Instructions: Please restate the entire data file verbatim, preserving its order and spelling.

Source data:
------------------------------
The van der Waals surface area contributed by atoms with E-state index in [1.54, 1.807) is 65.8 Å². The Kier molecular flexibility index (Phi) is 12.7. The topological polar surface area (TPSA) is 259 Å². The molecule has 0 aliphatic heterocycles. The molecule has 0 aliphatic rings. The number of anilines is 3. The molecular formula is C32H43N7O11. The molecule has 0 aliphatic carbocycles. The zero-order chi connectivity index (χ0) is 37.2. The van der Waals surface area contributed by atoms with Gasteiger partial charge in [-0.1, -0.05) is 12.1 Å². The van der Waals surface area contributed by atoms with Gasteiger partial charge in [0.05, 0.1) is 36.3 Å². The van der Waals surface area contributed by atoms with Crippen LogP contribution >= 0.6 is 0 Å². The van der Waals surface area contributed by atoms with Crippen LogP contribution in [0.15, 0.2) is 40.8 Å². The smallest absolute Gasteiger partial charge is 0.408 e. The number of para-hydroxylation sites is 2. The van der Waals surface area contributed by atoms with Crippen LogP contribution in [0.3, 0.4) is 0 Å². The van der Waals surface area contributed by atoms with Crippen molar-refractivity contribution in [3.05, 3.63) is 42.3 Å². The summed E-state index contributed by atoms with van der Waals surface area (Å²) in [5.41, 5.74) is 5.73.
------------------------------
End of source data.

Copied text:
The van der Waals surface area contributed by atoms with E-state index in [1.54, 1.807) is 65.8 Å². The Kier molecular flexibility index (Phi) is 12.7. The topological polar surface area (TPSA) is 259 Å². The molecule has 0 aliphatic heterocycles. The molecule has 0 aliphatic rings. The number of anilines is 3. The molecular formula is C32H43N7O11. The molecule has 0 aliphatic carbocycles. The zero-order chi connectivity index (χ0) is 37.2. The van der Waals surface area contributed by atoms with Gasteiger partial charge in [-0.1, -0.05) is 12.1 Å². The van der Waals surface area contributed by atoms with Gasteiger partial charge in [0.05, 0.1) is 36.3 Å². The van der Waals surface area contributed by atoms with Crippen LogP contribution >= 0.6 is 0 Å². The van der Waals surface area contributed by atoms with Crippen LogP contribution in [0.15, 0.2) is 40.8 Å². The smallest absolute Gasteiger partial charge is 0.408 e. The number of para-hydroxylation sites is 2. The van der Waals surface area contributed by atoms with Crippen LogP contribution in [0.3, 0.4) is 0 Å². The van der Waals surface area contributed by atoms with Crippen molar-refractivity contribution in [3.05, 3.63) is 42.3 Å². The summed E-state index contributed by atoms with van der Waals surface area (Å²) in [5.41, 5.74) is 5.73.